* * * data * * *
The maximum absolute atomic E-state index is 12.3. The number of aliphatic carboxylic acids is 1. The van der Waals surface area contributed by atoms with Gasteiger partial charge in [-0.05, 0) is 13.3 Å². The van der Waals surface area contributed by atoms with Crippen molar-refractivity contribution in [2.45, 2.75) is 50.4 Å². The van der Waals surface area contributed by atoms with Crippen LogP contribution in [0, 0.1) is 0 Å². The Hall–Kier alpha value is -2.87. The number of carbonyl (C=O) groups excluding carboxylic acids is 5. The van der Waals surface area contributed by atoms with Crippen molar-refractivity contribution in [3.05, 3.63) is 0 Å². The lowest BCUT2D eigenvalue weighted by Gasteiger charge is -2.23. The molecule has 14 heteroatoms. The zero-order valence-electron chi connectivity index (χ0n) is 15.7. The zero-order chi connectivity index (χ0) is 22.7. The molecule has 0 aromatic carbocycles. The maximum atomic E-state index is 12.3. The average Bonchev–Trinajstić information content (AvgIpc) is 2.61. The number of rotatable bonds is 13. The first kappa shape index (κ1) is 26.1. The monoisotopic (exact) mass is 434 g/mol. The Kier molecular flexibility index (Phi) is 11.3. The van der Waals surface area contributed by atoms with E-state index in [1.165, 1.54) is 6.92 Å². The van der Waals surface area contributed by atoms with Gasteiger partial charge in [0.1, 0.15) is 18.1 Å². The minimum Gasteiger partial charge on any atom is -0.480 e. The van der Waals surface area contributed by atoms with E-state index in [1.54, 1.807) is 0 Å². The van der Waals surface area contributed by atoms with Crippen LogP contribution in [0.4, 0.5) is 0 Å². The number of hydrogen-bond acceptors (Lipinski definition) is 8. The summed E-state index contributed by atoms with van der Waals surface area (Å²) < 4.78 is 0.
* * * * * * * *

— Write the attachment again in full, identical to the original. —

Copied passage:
The maximum absolute atomic E-state index is 12.3. The number of aliphatic carboxylic acids is 1. The van der Waals surface area contributed by atoms with Gasteiger partial charge in [-0.05, 0) is 13.3 Å². The van der Waals surface area contributed by atoms with Crippen molar-refractivity contribution in [2.45, 2.75) is 50.4 Å². The van der Waals surface area contributed by atoms with Crippen LogP contribution in [0, 0.1) is 0 Å². The Hall–Kier alpha value is -2.87. The number of carbonyl (C=O) groups excluding carboxylic acids is 5. The van der Waals surface area contributed by atoms with Crippen molar-refractivity contribution in [3.05, 3.63) is 0 Å². The lowest BCUT2D eigenvalue weighted by Gasteiger charge is -2.23. The molecule has 14 heteroatoms. The zero-order valence-electron chi connectivity index (χ0n) is 15.7. The zero-order chi connectivity index (χ0) is 22.7. The molecule has 0 aromatic carbocycles. The maximum atomic E-state index is 12.3. The average Bonchev–Trinajstić information content (AvgIpc) is 2.61. The number of rotatable bonds is 13. The first kappa shape index (κ1) is 26.1. The monoisotopic (exact) mass is 434 g/mol. The Kier molecular flexibility index (Phi) is 11.3. The van der Waals surface area contributed by atoms with E-state index in [1.165, 1.54) is 6.92 Å². The van der Waals surface area contributed by atoms with Gasteiger partial charge in [0.1, 0.15) is 18.1 Å². The minimum Gasteiger partial charge on any atom is -0.480 e. The van der Waals surface area contributed by atoms with E-state index in [1.54, 1.807) is 0 Å². The van der Waals surface area contributed by atoms with Crippen LogP contribution in [0.4, 0.5) is 0 Å². The number of hydrogen-bond acceptors (Lipinski definition) is 8. The summed E-state index contributed by atoms with van der Waals surface area (Å²) < 4.78 is 0.